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Old December 19th, 2010 #45
Karl Radl
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Quote:
Originally Posted by Alex Linder View Post
I don't know how many big backers the NS actually had, in the tough years. I think they had Thyssen and not a hell of a lot more.
Not quite: they had quite a few big ones in Bavaria in particular. Thyssen is one of the best known (largely due his 1941 book 'I Paid Hitler' [Co-Operation: New York] as well as Otto Strasser's claims in 'Hitler and I' and 'Germany Tomorrow'), but not actually one of the most important. The Bechstein's (of piano fame) were one of their major ones and also contributed money to Hitler's personal expenses. Another example is Josef Mengele's family who gave a lot of money; which they had made in their agricultural machinery business, to the NSDAP before the NSDAP came to power.

A good book on this; particularly the early funding of Hitler and the NSDAP, is Cris Whetton's 'Hitler's Fortune' (2004, Pen & Sword: Barnsley), which deals with many of the misconceptions about the funding of Hitler's lifestyle [and to an extent the NSDAP] and points out that Hitler in general lived a very ascetic life (within the need to impress and bow to pomp and ceremony).

However; as has long been known (since the mid-1970s when the original research was done), most of the NSDAP's funds came from its membership dues and small contributions from party members. If you read Goebbels' 'My Part in Germany's Fight' (1935, Paternoster: London) he tells a representative story of a working man publicly giving him; Goebbels, his gold wedding band to help the party win back Germany and make it strong again. There is also an interesting anecdote which often gets retold in biographies of Goebbels in that when he became Gauleiter of Berlin: Goebbels immediately solicited for party faithful to pledge 10-15% of their annual income to the NSDAP's Brandenberg Gau to rectify its financial state in exchange for the future promises of good government jobs in the future Third Reich (and the promises were; as far as I can tell, kept). As I recall he got about 300 families to take part in the program at the time and may well have added more at a later date.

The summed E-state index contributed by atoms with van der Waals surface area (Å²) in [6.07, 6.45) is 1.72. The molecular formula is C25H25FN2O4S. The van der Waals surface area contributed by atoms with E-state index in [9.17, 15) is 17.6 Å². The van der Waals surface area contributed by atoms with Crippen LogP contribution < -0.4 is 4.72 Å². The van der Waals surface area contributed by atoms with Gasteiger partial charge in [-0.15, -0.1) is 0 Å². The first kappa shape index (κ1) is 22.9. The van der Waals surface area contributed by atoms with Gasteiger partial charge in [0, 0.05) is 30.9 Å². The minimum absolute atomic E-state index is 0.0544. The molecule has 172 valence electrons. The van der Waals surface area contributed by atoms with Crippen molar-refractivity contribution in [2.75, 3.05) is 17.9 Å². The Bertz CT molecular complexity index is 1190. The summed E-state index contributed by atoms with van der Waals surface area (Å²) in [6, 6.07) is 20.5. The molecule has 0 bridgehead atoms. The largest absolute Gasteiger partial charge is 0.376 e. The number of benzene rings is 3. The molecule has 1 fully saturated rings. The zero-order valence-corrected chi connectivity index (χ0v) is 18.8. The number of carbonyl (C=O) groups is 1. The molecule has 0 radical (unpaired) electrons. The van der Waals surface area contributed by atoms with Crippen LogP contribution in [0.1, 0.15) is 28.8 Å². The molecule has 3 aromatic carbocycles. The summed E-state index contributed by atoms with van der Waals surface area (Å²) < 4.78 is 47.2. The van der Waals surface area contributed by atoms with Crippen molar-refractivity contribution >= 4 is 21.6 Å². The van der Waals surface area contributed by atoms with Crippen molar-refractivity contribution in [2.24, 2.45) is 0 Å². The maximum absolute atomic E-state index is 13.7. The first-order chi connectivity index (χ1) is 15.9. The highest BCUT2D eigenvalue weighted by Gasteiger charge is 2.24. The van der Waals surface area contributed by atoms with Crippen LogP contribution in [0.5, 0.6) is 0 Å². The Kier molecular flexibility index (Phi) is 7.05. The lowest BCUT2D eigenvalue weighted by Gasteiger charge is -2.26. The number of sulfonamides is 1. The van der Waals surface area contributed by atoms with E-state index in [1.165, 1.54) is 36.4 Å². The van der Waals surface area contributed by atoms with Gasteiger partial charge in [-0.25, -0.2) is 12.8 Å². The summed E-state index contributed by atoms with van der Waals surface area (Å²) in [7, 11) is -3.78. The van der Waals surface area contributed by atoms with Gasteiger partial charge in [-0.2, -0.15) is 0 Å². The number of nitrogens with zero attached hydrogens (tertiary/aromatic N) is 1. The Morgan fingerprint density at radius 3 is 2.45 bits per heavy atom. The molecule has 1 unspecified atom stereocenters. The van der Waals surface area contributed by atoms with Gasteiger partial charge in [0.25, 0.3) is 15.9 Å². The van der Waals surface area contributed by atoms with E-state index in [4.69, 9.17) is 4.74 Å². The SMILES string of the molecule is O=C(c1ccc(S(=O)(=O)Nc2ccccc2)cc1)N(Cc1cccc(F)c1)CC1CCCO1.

Quote:
Of course, once they got close to winning, then the bourgeois came sniffing around.
You mean Hugenberg's crowd and the slush fund he controlled? They did indeed back the NS, but they did so earlier than you might suppose i.e. from the big NS election breakthrough of 1929 on and off till the assumption of power in 1933 (for example the famous 'Harzburg Front'). On this you might like to read John Leopold's 'Alfred Hugenberg' (1977, Yale University Press: New Haven): Leopold might have been a marxist but his book is generally excellent in both its analysis and use of sources (IMO).
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Last edited by Karl Radl; December 19th, 2010 at 09:50 AM.